Fish are well calculated to form a large proportion of the dietary of the gouty. They contain on an average one-third less nitrogen than an equivalent amount of ordinary meat, and usually contain little or no fat. Fat fishes (salmon, mackerel, eels, pilchards red mullets) are equal in nitrogenous value to an equal amount of moderate fat beef. There is a very large proportion of water in the flesh of fish. When ordering, it is well to suggest those known to be in season and plentiful, as they will probably be in the best condition. As has already been mentioned, many nutritious soups can be made from them.
Before leaving the subject of meat, reference may be made to the value of an exclusively red-meat diet in certain cases of chronic gout. The essentials of this treatment are the drinking of three to four pints of hot water daily, a pint to be taken before each meal, and the same quantity at bedtime, and the administration of one to three pounds of meat in the twenty-four hours. The details of this treatment are given elsewhere (p. 534).
As in the case of various other foods, there is much difference of opinion as to the value or necessity of a diet composed largely of milk, milk products and vegetables. In many cases a course of a strict milk diet is the most suitable, particularly in young and otherwise healthy subjects, but it is much less suitable for adults and the aged. Milk is highly nutritious, and when it is easily digested and no undue fermentation processes induced by its use, a limited course of milk diet is to be commended, the amount and duration being regulated by the effects on the digestive system and by the attitude of the patient towards it. Alkalinity of the urine is favoured or increased by a full milk diet, yet an exclusively milk regime is probably in the main unfavourable. However, there is no doubt that the children of gouty parents should be brought up systematically on a diet in which milk and its products are the staple, and meat given in very limited quantities. This is specially important in those by no means infrequent cases where there is, in addition, a marked neurotic strain in the family. With the active and fixed habits of later life a meat-free diet is very rarely practicable, and is very seldom called for.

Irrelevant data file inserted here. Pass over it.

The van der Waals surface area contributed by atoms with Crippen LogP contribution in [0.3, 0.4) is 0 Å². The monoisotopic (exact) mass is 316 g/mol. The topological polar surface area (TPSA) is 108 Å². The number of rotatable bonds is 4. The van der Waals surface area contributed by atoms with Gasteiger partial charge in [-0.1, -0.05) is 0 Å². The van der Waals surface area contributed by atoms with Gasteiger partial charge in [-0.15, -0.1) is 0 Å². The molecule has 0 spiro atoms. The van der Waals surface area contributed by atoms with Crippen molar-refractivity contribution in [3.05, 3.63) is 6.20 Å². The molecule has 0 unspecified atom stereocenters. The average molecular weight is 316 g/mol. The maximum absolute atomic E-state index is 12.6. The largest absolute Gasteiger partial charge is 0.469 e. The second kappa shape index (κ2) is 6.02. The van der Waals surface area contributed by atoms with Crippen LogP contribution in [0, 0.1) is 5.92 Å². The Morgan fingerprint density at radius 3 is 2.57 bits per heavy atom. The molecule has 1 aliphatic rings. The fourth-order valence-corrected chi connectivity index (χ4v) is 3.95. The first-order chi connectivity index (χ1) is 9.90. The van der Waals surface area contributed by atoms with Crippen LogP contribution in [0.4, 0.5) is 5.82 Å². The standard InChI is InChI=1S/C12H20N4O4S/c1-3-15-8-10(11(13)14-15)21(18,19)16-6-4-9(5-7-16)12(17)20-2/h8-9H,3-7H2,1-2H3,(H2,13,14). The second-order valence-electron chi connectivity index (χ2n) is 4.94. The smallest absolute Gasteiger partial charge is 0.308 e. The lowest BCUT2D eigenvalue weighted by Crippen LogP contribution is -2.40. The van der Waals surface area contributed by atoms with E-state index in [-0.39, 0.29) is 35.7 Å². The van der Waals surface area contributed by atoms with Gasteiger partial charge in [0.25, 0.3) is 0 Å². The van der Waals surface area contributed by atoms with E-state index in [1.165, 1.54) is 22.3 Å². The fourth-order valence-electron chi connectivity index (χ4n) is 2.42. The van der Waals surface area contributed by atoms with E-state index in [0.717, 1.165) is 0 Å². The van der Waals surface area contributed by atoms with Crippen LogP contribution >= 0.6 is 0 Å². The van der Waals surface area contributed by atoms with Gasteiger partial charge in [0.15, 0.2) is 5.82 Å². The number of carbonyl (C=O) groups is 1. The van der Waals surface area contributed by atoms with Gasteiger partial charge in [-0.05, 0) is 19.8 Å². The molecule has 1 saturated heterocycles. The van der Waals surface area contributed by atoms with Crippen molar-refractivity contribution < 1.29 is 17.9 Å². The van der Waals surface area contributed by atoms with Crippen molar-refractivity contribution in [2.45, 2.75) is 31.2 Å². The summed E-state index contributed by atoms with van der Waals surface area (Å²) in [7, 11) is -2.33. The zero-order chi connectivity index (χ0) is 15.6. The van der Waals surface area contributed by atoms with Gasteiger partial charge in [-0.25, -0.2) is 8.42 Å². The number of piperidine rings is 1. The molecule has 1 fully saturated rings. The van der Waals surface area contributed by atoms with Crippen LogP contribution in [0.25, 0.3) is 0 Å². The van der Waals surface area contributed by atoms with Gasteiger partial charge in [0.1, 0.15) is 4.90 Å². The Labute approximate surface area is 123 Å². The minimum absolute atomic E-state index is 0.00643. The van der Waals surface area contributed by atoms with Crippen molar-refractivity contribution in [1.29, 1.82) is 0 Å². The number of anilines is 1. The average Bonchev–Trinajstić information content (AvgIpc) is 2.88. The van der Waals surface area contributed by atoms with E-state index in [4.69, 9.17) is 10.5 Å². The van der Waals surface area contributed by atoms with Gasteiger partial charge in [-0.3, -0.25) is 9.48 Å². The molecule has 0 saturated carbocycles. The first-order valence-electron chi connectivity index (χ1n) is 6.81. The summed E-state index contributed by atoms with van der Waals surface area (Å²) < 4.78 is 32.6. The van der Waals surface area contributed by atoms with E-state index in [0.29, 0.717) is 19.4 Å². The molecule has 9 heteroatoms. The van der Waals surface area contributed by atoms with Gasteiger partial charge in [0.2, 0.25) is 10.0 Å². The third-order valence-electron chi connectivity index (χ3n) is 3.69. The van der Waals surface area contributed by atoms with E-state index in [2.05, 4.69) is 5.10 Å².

Cream, forming as it does the most appropriate form of fatty food in the dietary of the aged, likewise constitutes an excellent form of fat administration in gouty subjects. It should preferably be taken with milk pudding or stewed fruit in an otherwise simple meal, or it may be used in the preparation of chicken cream, fish cream, or in various combinations with vegetables, when it takes the place of butter.
Skimmed milk is more digestible than ordinary milk in all cases where fat is not readily digested, but in recommending it as a beverage or food regard must be paid to the amount of proteins and lactose present in it.
Whey is a useful article in many cases. It is a pleasant and stimulating drink, with a certain food value from the lactalbumin, lactose, and mineral matter present. In some cases whey with cream make an admirable combination.
The pure caseinogen of milk, now prepared by the Protene Company in the form of a flour, and made into biscuits and bread, is an appropriate form of protein administration. The taste, however, is an acquired one (p. 158).
There is no reason why cheese should be forbidden. The ill-effects frequently attributed to it arise from the manner in which it is taken at the end of a meal, already excessive and badly assorted. Being a rich, albuminous food, and varying in the proportion of fat present according to the variety of cheese, it should not be taken in large quantity; it should be well masticated, and it should be carefully distributed through the various vegetables or breadstuff's of the meal.
It is well to recommend patients who are very fond of cheese to partake of one of the softer varieties, as, although less digestible, they are much less likely to be taken to excess (see p. 42).
Eggs are an excellent dish for the gouty, and should form one of the staple breakfast dishes. They also constitute a very appropriate food constituent for the children of gouty parents, in whom the consumption of meat, and especially red meats, should be very limited indeed. It is well to remember that a hard-boiled egg takes three hours, and a soft-boiled or raw one, from one and a half to two hours for complete digestion.